If you’re a single woman living in the United States, chances are you’re paying more than single men of the same age for your health insurance.
According to a new ValuePenguin analysis of U.S. Bureau of Labor Statistics data, single women in the U.S. consistently pay more, both in money and a percentage of their salary, for health insurance.
In 2020, single women put an average of 6.8 percent of their annual pretax salary toward their health insurance, while men put an average of 3.9 percent. This averages to $2,406 for single women, compared to $1,896 for single men.
The gap doesn’t disappear with age, in fact, it widens. Single women in every age group pay more for their health insurance than their male counterparts. In 2020, single women ages 55 to 64 were paying 4.8 percent of their annual income for health insurance, compared to single men of the same age, who paid only 3.6 percent. By the time they reached 65 or older, women were paying 11.7 percent while men paid 8.4 percent.
Insurance companies have often cited “health risks” as a main component of this determination.
“Insurers that charge more based on gender cite health risks as the main factor,” Robin Townsend, ValuePenguin health and life insurance expert, said. “Specifically, women are considered a higher risk because they tend to visit the doctor more frequently, have more complex medical issues – including pregnancy – and live longer than men.”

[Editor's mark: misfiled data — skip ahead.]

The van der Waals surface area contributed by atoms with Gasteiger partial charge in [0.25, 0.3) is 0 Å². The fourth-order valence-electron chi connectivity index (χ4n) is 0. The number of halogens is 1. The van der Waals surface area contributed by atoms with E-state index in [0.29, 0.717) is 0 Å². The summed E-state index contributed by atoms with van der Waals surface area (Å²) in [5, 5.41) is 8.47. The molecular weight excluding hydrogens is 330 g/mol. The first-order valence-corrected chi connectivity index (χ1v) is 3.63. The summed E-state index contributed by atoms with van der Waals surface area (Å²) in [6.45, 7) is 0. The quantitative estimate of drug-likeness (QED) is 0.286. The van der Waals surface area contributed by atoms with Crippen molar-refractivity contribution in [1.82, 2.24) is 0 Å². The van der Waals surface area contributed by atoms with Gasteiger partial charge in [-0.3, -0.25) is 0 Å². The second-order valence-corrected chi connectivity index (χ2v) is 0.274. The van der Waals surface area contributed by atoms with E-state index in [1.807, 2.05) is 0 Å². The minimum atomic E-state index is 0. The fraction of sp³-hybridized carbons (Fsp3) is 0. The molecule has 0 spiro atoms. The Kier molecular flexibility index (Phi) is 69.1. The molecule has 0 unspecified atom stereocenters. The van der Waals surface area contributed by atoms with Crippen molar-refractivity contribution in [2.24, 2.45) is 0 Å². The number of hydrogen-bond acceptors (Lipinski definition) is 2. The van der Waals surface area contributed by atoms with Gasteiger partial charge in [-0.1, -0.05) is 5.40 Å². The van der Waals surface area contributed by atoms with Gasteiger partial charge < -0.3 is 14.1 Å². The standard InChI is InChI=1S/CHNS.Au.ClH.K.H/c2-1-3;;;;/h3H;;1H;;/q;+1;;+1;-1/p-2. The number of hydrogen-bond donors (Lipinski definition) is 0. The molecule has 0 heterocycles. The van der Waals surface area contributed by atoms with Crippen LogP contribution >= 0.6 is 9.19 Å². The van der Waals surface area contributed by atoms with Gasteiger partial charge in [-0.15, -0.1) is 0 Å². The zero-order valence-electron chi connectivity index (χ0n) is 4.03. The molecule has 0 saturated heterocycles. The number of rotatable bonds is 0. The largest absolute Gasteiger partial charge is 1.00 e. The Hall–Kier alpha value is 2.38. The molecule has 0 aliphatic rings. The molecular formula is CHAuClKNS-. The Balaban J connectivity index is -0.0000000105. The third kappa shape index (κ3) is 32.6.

Women have an average lifespan of 79.9 years compared to men, who have a lifespan of 74.2 years, according to the Centers for Disease Control and Prevention.
The data paints a harrowing picture when given the added context of the gender wage gap prevalent across the United States. According to the U.S. Census Bureau, based on 2019 data the national median earnings for those working full-time, year-round in the U.S. was $53,544 for men versus $43,394 for women – an average pay disparity of $10,150. Though it varies, and is higher and lower depending on the state.
Ahead of Equal Pay Day on March 15, the Census Bureau said, “Because women earn less, on average, than men, they must work longer for the same amount of pay.”
READ MORE STORIES FROM CHANGING AMERICA